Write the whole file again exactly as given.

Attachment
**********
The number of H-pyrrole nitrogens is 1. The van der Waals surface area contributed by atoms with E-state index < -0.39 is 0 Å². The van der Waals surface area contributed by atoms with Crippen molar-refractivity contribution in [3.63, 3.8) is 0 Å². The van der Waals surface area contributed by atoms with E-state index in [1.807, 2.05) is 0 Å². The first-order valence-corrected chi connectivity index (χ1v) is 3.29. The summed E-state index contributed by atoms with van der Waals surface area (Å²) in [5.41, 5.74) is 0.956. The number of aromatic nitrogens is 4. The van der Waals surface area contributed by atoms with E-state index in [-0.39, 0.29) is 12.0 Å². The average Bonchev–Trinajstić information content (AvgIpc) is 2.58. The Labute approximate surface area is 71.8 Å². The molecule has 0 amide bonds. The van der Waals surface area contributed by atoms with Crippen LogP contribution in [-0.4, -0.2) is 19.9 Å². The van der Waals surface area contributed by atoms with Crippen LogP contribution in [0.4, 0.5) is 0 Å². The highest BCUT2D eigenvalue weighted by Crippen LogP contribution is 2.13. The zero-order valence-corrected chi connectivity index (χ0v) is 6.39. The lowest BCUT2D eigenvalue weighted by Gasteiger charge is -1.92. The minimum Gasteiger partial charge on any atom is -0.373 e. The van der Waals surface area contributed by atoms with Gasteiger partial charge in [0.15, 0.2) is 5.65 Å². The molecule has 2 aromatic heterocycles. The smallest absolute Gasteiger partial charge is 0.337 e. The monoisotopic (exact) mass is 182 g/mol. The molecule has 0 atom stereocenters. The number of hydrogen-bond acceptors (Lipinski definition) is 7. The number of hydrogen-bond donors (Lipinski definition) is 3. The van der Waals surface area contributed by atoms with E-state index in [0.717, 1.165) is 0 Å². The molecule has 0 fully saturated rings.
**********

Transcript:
The number of H-pyrrole nitrogens is 1. The van der Waals surface area contributed by atoms with E-state index < -0.39 is 0 Å². The van der Waals surface area contributed by atoms with Crippen molar-refractivity contribution in [3.63, 3.8) is 0 Å². The van der Waals surface area contributed by atoms with E-state index in [1.807, 2.05) is 0 Å². The first-order valence-corrected chi connectivity index (χ1v) is 3.29. The summed E-state index contributed by atoms with van der Waals surface area (Å²) in [5.41, 5.74) is 0.956. The number of aromatic nitrogens is 4. The van der Waals surface area contributed by atoms with E-state index in [-0.39, 0.29) is 12.0 Å². The average Bonchev–Trinajstić information content (AvgIpc) is 2.58. The Labute approximate surface area is 71.8 Å². The molecule has 0 amide bonds. The van der Waals surface area contributed by atoms with Crippen LogP contribution in [-0.4, -0.2) is 19.9 Å². The van der Waals surface area contributed by atoms with Crippen LogP contribution in [0.4, 0.5) is 0 Å². The highest BCUT2D eigenvalue weighted by Crippen LogP contribution is 2.13. The zero-order valence-corrected chi connectivity index (χ0v) is 6.39. The lowest BCUT2D eigenvalue weighted by Gasteiger charge is -1.92. The minimum Gasteiger partial charge on any atom is -0.373 e. The van der Waals surface area contributed by atoms with Gasteiger partial charge in [0.15, 0.2) is 5.65 Å². The molecule has 2 aromatic heterocycles. The smallest absolute Gasteiger partial charge is 0.337 e. The monoisotopic (exact) mass is 182 g/mol. The molecule has 0 atom stereocenters. The number of hydrogen-bond acceptors (Lipinski definition) is 7. The number of hydrogen-bond donors (Lipinski definition) is 3. The van der Waals surface area contributed by atoms with E-state index in [0.717, 1.165) is 0 Å². The molecule has 0 fully saturated rings.